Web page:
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Teaching: Education and Academics at the turn of the century. Paperback – June 7, 2011
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In a series of essays, Palardy explores timeless educational issues from her experienced perspective. She asks pertinent questions from varying perspectives. In Pendulum, we get a subtle, yet painfully accurate warning that the educational trends swing to extremes. (The current top-down business model of education may have been avoided if those who create education policy were forced to teach elementary school for one year.) Her intelligent writing explores various methods, addresses the intricacies involved in grading and grade inflation, and ends with a discussion with the principal demonstrating educators concerns for more than just academics. I was reading Diane Ravitch's "The Death and Life of the Great American School System: How Testing and Choice Are Undermining Education" concurrent with "Teaching: Education and Academics at the turn of the century," alternating between the two and on a couple occasions, I forgot which I was reading. That puts Palardy in very good company. Palardy is now retired and she is reflecting on her career in education. Let's hope she continues to shed light on an often misunderstood profession.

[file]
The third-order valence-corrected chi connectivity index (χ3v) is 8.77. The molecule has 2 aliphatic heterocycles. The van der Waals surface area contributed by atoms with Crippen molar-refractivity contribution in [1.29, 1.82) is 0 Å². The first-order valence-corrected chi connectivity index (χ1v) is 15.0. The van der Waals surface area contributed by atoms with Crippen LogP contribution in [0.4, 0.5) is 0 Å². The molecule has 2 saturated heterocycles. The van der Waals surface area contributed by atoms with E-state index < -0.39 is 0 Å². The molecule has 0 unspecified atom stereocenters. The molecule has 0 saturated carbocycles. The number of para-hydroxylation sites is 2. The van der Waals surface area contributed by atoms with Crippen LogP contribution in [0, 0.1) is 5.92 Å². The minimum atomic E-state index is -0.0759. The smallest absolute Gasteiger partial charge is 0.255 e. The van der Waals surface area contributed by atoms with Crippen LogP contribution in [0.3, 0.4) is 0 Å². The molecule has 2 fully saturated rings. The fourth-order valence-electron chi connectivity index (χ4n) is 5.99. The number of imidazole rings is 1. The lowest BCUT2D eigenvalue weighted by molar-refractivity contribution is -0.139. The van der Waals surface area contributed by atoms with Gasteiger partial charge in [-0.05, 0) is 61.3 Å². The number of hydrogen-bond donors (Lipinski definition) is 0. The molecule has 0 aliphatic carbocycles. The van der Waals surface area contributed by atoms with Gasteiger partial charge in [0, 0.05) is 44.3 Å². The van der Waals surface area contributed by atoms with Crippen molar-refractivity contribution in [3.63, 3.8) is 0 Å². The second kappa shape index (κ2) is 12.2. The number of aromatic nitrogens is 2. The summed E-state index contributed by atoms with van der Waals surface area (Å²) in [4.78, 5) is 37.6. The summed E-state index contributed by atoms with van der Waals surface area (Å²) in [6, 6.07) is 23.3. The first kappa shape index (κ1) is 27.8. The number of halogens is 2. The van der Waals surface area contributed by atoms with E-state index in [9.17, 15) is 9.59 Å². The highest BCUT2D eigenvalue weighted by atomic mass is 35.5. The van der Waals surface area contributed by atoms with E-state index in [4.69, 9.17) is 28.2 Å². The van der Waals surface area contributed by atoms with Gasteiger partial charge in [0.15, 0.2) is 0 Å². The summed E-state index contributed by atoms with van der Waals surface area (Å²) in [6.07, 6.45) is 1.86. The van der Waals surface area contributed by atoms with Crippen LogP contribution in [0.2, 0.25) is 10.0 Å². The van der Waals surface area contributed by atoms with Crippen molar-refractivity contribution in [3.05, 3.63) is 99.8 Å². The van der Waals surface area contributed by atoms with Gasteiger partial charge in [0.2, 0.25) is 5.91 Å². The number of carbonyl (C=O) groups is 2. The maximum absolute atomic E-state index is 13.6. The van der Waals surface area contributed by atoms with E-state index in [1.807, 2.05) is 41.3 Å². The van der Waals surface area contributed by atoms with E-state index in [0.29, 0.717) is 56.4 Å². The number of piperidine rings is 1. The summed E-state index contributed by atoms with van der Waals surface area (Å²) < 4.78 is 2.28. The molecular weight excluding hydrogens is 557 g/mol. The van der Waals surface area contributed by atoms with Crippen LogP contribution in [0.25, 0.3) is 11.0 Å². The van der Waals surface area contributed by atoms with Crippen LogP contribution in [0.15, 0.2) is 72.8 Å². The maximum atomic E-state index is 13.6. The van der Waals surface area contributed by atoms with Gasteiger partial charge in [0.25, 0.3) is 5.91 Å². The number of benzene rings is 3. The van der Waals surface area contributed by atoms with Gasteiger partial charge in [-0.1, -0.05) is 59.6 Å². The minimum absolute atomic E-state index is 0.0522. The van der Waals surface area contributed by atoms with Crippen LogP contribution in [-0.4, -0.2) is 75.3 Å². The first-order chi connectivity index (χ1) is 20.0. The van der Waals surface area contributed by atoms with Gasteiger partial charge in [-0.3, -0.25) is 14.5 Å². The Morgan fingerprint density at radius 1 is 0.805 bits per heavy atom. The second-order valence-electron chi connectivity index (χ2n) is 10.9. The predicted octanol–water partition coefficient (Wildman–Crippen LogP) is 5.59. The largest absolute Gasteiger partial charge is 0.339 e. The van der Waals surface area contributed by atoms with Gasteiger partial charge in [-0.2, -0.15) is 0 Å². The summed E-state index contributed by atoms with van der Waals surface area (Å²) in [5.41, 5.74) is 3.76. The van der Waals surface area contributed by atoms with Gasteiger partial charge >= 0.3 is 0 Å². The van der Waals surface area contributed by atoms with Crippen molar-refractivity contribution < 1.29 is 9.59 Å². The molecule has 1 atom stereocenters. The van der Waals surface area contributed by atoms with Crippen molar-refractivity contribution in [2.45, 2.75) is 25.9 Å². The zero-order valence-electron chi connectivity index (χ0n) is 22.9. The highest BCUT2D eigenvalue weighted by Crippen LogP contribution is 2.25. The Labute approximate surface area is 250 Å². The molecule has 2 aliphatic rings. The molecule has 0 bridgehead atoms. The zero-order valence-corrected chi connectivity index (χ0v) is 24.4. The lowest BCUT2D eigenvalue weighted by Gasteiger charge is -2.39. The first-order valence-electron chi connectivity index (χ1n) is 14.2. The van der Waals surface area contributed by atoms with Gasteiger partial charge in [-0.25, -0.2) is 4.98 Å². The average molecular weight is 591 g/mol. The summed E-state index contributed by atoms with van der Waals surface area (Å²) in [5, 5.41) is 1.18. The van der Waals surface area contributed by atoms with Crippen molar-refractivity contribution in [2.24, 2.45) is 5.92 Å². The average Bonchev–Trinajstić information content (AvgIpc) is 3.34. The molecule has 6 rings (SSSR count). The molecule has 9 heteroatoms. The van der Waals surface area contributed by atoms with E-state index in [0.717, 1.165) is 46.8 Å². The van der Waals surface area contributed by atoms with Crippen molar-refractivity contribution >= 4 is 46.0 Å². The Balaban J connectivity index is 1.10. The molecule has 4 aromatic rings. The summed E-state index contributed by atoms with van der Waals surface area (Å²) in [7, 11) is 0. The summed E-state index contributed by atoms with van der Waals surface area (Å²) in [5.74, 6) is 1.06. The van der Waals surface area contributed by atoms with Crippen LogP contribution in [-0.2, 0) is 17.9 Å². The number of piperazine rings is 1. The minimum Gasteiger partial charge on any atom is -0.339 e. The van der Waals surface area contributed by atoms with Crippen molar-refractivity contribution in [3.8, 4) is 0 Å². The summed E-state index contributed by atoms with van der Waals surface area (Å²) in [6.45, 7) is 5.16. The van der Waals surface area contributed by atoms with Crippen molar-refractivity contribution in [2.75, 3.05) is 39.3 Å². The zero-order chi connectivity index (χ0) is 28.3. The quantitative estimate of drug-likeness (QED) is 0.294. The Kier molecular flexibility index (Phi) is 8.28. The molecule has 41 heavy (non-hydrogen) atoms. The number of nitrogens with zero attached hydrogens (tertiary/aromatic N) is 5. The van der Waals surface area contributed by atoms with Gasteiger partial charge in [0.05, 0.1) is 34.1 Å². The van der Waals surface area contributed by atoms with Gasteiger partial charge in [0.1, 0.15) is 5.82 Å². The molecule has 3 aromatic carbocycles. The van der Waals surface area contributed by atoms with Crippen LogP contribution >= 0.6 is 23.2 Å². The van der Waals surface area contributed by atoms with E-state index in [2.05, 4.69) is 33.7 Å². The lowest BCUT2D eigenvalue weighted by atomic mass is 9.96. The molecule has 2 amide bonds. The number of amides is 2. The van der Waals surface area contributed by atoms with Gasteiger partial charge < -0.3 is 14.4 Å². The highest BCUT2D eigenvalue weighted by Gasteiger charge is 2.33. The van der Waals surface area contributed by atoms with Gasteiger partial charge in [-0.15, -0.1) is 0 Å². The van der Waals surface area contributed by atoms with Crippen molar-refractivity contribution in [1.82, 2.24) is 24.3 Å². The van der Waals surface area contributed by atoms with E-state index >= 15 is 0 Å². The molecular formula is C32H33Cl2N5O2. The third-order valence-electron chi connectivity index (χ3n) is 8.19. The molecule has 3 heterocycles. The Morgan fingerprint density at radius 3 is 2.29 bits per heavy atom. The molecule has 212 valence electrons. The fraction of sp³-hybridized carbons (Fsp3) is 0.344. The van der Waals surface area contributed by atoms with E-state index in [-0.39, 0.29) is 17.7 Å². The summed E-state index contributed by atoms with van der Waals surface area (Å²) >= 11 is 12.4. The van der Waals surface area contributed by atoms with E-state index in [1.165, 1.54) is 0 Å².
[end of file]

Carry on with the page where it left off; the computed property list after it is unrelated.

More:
I am always a bit apprehensive when a fellow writer has favorably reviewed my fiction and then later I review their own work. The task was made easier because "Teaching: Education and Academics at the turn of the century" is nonfiction, and I write mostly fiction. Still, in this case, it's even more satisfying to enthusiastically give five stars.
Jeffrey Penn May, author of No Teacher Left Standing